# Displacement operator

The displacement operator for one mode in quantum optics is the operator

$\hat{D}(\alpha)=\exp \left ( \alpha \hat{a}^\dagger - \alpha^\ast \hat{a} \right )$,

where α is the amount of displacement in optical phase space, α* is the complex conjugate of that displacement, and â and â are the lowering and raising operators, respectively. The name of this operator is derived from its ability to displace a localized state in phase space by a magnitude α. It may also act on the vacuum state by displacing it into a coherent state. Specifically, $\hat{D}(\alpha)|0\rangle=|\alpha\rangle$ where $|\alpha\rangle$ is a coherent state. Displaced states are eigenfunctions of the annihilation (lowering) operator.

## Properties

The displacement operator is a unitary operator, and therefore obeys $\hat{D}(\alpha)\hat{D}^\dagger(\alpha)=\hat{D}^\dagger(\alpha)\hat{D}(\alpha)=I$, where I is the identity matrix. Since $\hat{D}^\dagger(\alpha)=\hat{D}(-\alpha)$, the hermitian conjugate of the displacement operator can also be interpreted as a displacement of opposite magnitude ($-\alpha$). The effect of applying this operator in a similarity transformation of the ladder operators results in their displacement.

$\hat{D}^\dagger(\alpha) \hat{a} \hat{D}(\alpha)=\hat{a}+\alpha$
$\hat{D}(\alpha) \hat{a} \hat{D}^\dagger(\alpha)=\hat{a}-\alpha$

The product of two displacement operators is another displacement operator, apart from a phase factor, has the total displacement as the sum of the two individual displacements. This can be seen by utilizing the Baker-Campbell-Hausdorff formula.

$e^{\alpha \hat{a}^{\dagger} - \alpha^*\hat{a}} e^{\beta\hat{a}^{\dagger} - \beta^*\hat{a}} = e^{(\alpha + \beta)\hat{a}^{\dagger} - (\beta^*+\alpha^*)\hat{a}} e^{(\alpha\beta^*-\alpha^*\beta)/2}.$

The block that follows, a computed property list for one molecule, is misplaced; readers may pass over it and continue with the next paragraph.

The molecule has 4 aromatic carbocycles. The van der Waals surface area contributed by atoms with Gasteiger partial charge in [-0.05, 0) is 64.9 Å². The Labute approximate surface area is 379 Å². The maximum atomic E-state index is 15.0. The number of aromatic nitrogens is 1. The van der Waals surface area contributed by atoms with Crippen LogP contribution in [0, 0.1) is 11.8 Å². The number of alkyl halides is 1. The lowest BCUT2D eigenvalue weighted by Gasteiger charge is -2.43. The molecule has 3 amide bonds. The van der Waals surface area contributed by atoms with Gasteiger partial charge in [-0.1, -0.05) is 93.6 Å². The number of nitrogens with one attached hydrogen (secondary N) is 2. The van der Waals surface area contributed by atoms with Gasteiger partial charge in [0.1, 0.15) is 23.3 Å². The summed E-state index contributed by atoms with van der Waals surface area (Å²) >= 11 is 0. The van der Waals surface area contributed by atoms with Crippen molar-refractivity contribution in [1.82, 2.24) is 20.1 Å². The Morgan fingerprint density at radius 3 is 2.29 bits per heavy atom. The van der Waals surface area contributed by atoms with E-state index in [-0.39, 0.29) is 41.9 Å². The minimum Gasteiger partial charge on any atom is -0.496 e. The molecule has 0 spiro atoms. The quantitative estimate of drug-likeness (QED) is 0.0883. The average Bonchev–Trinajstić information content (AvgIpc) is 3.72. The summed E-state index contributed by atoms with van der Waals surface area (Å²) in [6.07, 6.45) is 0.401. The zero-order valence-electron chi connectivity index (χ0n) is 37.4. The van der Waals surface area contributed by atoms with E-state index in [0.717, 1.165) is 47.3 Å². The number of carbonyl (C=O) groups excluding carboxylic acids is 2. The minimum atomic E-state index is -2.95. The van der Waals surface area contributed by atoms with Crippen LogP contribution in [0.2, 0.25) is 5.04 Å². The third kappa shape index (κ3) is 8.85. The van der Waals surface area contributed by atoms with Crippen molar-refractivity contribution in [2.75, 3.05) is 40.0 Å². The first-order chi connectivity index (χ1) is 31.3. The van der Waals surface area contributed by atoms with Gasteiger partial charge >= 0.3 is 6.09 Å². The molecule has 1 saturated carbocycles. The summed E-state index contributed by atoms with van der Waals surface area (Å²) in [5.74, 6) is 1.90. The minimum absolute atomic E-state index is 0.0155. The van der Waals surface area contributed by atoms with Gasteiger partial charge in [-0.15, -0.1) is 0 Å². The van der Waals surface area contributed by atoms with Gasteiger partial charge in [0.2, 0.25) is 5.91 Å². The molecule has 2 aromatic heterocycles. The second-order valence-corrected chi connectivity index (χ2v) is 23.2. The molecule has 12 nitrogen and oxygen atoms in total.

which shows us that:

$\hat{D}(\alpha)\hat{D}(\beta)= e^{(\alpha\beta^*-\alpha^*\beta)/2} \hat{D}(\alpha + \beta)$

When acting on an eigenket, the phase factor $e^{(\alpha\beta^*-\alpha^*\beta)/2}$ appears in each term of the resulting state, which makes it physically irrelevant.[1]

## Alternative expressions

Two alternative ways to express the displacement operator are:

$\hat{D}(\alpha) = e^{ -\frac{1}{2} | \alpha |^2 } e^{+\alpha \hat{a}^{\dagger}} e^{-\alpha^{*} \hat{a} }$
$\hat{D}(\alpha) = e^{ +\frac{1}{2} | \alpha |^2 } e^{-\alpha^{*} \hat{a} }e^{+\alpha \hat{a}^{\dagger}}$

## Multimode displacement

The displacement operator can also be generalized to multimode displacement. A multimode creation operator can be defined as

$\hat A_{\psi}^{\dagger}=\int d\mathbf{k}\psi(\mathbf{k})\hat a(\mathbf{k})^{\dagger}$,

where $\mathbf{k}$ is the wave vector and its magnitude is related to the frequency $\omega_{\mathbf{k}}$ according to $|\mathbf{k}|=\omega_{\mathbf{k}}/c$. Using this definition, we can write the multimode displacement operator as

$\hat{D}_{\psi}(\alpha)=\exp \left ( \alpha \hat A_{\psi}^{\dagger} - \alpha^\ast \hat A_{\psi} \right )$,

and define the multimode coherent state as

$|\alpha_{\psi}\rangle\equiv\hat{D}_{\psi}(\alpha)|0\rangle$.

## References

1. ^ Gerry, Christopher, and Peter Knight: Introductory Quantum Optics. Cambridge (England): Cambridge UP, 2005.